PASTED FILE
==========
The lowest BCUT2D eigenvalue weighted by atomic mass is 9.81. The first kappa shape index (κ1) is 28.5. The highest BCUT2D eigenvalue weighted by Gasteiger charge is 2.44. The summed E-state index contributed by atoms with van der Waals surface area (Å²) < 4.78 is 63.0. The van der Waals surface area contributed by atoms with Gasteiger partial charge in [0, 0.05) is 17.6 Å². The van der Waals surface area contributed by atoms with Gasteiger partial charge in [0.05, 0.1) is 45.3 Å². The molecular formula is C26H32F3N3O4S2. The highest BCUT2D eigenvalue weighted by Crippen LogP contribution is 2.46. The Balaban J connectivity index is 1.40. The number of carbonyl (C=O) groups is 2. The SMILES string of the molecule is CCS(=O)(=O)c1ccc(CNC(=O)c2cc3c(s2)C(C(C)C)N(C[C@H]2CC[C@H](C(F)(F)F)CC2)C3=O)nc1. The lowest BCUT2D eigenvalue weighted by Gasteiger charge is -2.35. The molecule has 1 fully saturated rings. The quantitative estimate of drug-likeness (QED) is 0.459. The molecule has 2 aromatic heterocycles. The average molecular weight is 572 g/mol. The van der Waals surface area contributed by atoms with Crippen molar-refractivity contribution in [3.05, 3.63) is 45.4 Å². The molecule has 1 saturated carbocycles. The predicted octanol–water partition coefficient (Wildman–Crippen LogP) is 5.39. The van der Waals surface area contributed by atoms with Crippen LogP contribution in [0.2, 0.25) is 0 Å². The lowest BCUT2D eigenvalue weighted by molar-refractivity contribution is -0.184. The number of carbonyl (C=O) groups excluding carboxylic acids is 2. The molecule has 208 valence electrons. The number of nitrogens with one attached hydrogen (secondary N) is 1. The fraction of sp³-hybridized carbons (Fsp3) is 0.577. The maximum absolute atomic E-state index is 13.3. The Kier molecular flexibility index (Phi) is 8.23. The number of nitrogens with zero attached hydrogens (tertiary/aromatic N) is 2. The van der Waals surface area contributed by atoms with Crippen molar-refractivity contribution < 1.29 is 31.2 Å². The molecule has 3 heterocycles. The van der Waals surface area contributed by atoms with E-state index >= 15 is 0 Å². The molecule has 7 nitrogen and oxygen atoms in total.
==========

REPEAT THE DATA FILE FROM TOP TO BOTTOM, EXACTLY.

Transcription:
The lowest BCUT2D eigenvalue weighted by atomic mass is 9.81. The first kappa shape index (κ1) is 28.5. The highest BCUT2D eigenvalue weighted by Gasteiger charge is 2.44. The summed E-state index contributed by atoms with van der Waals surface area (Å²) < 4.78 is 63.0. The van der Waals surface area contributed by atoms with Gasteiger partial charge in [0, 0.05) is 17.6 Å². The van der Waals surface area contributed by atoms with Gasteiger partial charge in [0.05, 0.1) is 45.3 Å². The molecular formula is C26H32F3N3O4S2. The highest BCUT2D eigenvalue weighted by Crippen LogP contribution is 2.46. The Balaban J connectivity index is 1.40. The number of carbonyl (C=O) groups is 2. The SMILES string of the molecule is CCS(=O)(=O)c1ccc(CNC(=O)c2cc3c(s2)C(C(C)C)N(C[C@H]2CC[C@H](C(F)(F)F)CC2)C3=O)nc1. The lowest BCUT2D eigenvalue weighted by Gasteiger charge is -2.35. The molecule has 1 fully saturated rings. The quantitative estimate of drug-likeness (QED) is 0.459. The molecule has 2 aromatic heterocycles. The average molecular weight is 572 g/mol. The van der Waals surface area contributed by atoms with Crippen molar-refractivity contribution in [3.05, 3.63) is 45.4 Å². The molecule has 1 saturated carbocycles. The predicted octanol–water partition coefficient (Wildman–Crippen LogP) is 5.39. The van der Waals surface area contributed by atoms with Crippen LogP contribution in [0.2, 0.25) is 0 Å². The lowest BCUT2D eigenvalue weighted by molar-refractivity contribution is -0.184. The number of carbonyl (C=O) groups excluding carboxylic acids is 2. The molecule has 208 valence electrons. The number of nitrogens with one attached hydrogen (secondary N) is 1. The fraction of sp³-hybridized carbons (Fsp3) is 0.577. The maximum absolute atomic E-state index is 13.3. The Kier molecular flexibility index (Phi) is 8.23. The number of nitrogens with zero attached hydrogens (tertiary/aromatic N) is 2. The van der Waals surface area contributed by atoms with Crippen molar-refractivity contribution < 1.29 is 31.2 Å². The molecule has 3 heterocycles. The van der Waals surface area contributed by atoms with E-state index >= 15 is 0 Å². The molecule has 7 nitrogen and oxygen atoms in total.